A step-by-step guide to handling difficult clients

4 min to read

It’s the day you need to send the copy for a new client. You’re satisfied with the briefing process, have done your research, and even spoken to a friend of a friend about their experience working in this industry. It’s not always easy as a freelance writer to jump between ‘worlds’, but this time, you’re feeling good. Confident, even.

You give your draft a final read through, craft a ‘here’s the first round of copy that I’ll happily edit, revise or rework if necessary’ (although this is just for pleasantries, because you know it’ll be great). And… send.

Hours go by, stalking your inbox, and nothing. No “thanks, I got it” or “oh my gosh, you’re talented” to stroke the ego. You wake up the next day and still nothing. You start to worry. At 4.55pm that day, you receive an email: “I have gone through the document and I must say, the copy still needs a lot of work. Let me know when you can talk.”

Just when I was going to shut the Mac for the day.

The client turned on me!

Oh my gosh, I’m horrible at this.

Should I even charge them, if they don’t like it?

Every freelancer has their own version of this. And these knocks are not only normal but important in a writer’s career trajectory, to help short circuit the very human ‘I’m the problem’ response. Turn this situation into a learning experience, where you reap more clarity.

Drop the stories and the ego. ‘Rejection’ is powerful. When a project goes pear-shaped, here’s what to do.

Remember, it’s an energetic match

Just because a client is unhappy, it doesn’t mean you’re a bad freelancer. It’s about if you and the client are a match, energetically – just like all relationships. Some energies jive together, others don’t. This isn’t something we learn in school. You’re not wrong, they’re not wrong; you’re just not the right match. Simple.

Often, situations go awry because you take on clients that aren’t a good fit. Freelancers are ‘yes’ people by nature and because the work ebbs and flows, it’s easy to accept every project that comes in. But you can’t be everything for everybody.

There’s great power in creating space between speaking to prospects and accepting (or passing) on the project. A simple, “I’ll get back to you tomorrow” helps you make an empowered decision, not a kneejerk scarcity response.

In every difficult situation with a client lies new information to gather about exactly who it is that you should and shouldn’t be working with. Turn this into a ‘should I take this client?’ checklist and build personas around ideal and no-go clients.

Then, make sure to communicate this to the world. Let prospective clients know exactly what you’re best at, who you serve, and why they should choose you. Your website, social media and other marketing activities be a magnet for more ideal projects.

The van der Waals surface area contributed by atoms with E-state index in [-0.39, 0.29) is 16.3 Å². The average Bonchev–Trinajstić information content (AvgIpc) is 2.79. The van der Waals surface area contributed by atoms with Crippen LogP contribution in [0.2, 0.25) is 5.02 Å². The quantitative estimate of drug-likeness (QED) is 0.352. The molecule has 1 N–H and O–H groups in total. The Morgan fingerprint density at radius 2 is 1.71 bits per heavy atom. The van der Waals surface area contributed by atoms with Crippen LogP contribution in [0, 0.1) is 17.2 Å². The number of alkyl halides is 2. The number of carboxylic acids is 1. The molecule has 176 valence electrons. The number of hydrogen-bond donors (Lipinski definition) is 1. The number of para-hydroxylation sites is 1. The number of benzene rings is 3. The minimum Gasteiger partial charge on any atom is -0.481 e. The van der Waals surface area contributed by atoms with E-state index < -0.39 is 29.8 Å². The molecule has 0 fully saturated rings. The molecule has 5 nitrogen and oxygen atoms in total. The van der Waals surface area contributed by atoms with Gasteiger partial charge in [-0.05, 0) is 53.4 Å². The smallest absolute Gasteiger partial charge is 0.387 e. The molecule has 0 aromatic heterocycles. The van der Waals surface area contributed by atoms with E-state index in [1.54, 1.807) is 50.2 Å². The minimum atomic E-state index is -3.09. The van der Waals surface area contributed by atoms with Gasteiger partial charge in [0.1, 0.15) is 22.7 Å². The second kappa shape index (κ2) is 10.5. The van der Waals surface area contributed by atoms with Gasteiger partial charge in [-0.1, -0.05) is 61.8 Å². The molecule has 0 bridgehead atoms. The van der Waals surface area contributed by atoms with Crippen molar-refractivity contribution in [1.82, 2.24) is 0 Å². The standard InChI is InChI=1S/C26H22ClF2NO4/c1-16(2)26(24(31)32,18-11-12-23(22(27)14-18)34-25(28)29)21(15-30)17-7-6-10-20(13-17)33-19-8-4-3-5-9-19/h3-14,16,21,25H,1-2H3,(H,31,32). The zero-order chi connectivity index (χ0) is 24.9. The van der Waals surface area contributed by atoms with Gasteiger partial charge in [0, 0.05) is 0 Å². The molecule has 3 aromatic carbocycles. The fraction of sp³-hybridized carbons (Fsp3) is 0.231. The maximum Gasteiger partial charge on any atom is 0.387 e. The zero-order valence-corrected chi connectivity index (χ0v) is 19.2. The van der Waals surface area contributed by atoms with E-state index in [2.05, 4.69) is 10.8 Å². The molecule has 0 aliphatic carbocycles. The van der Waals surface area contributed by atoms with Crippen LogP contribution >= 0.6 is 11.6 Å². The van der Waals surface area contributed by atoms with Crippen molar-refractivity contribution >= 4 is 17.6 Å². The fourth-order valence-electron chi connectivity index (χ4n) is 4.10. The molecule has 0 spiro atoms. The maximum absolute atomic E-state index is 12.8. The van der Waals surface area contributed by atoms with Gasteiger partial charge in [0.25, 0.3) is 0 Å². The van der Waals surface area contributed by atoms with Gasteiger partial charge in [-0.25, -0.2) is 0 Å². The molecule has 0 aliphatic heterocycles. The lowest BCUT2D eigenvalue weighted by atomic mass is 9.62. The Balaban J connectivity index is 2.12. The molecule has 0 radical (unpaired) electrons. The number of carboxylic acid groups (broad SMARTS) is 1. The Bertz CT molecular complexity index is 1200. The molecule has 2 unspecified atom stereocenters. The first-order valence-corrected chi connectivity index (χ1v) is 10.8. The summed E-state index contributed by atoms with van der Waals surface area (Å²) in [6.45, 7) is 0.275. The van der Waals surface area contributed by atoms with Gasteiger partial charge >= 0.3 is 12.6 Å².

Revisit your workflow

As a freelancer, you’re always growing. Nothing is static or set in stone. YOU are the business and therefore you call the shots. If something isn’t working, you don’t need to wait for approval at every level of the corporate hierarchy.

Trying situations with clients are opportunities to make productive changes to your workflow. For example, instead of doing one phone call for briefing, completing the questionnaire and interview, add an extra step by having them add to and approve the project document that you send over. Their mark of ownership! And you now have it.

While it might blow out the project by an extra couple of days, you save time down the track with ‘he said, she said’ conversations. This briefing document acts as the unofficial ‘contract’ for elements like tone of voice, target audience, key messaging, keywords, and how it fits with the overall communications strategy. Your copy literally answers their agreed brief.

Create a ‘my policies’ document

Yes, have a little giggle at this one, seeing as you’re the only person in the business. But a policies document serves as both a home for how you can better serve your clients, as well as a place to hold you accountable. When there’s a gap in your schedule and a project lands in your inbox that should go straight to the ‘thanks, but no thanks’ group, it’s tempting to bend the rules, just this once.

This is your reminder that it’s not better to take on the work, just because you have the time.

Grow a ‘fan list’

Freelancers don’t have the constant feedback loop of working in a team, quarterly reviews or yearly bonuses. You have a couple of contractors, a mentor and an accountant, at best, to help discern how well you’re doing.

During difficult times with clients, it’s easy to fall back on the ‘I’m not good, it’s all me’ response. This leads to either working for free to try to ‘make it up to them’ or getting frustrated and putting all the blame on them. Neither are useful when it comes to operating a successful freelance business.

Instead, take stock of how far you’ve come, talk to your support system (friends, family and fellow freelancers), and look at your ‘fan file’. This is gold when you’re going through self-doubt. Every time you receive positive feedback and clients say something great about you, add it into the file.

Feedback like: “I just read your piece and really enjoyed it. Congratulations. You’ve weaved the combination of quotes, perceptions and observations seamlessly. Really nicely written.”

Let these happy clients ‘speak’ to you in times of need.

Then, from this empowered stance, you’re better equipped to deal with the issues of the current project head-on, knowing your worth and flexible enough to handle what they need. Have the wherewithal to know when to give, when to walk away, and when to return to the brief. Always, return to the brief.

You might just find, this ‘unhappy’ client turns into your longest, most loyal contract. Freelancing is just a people business, after all.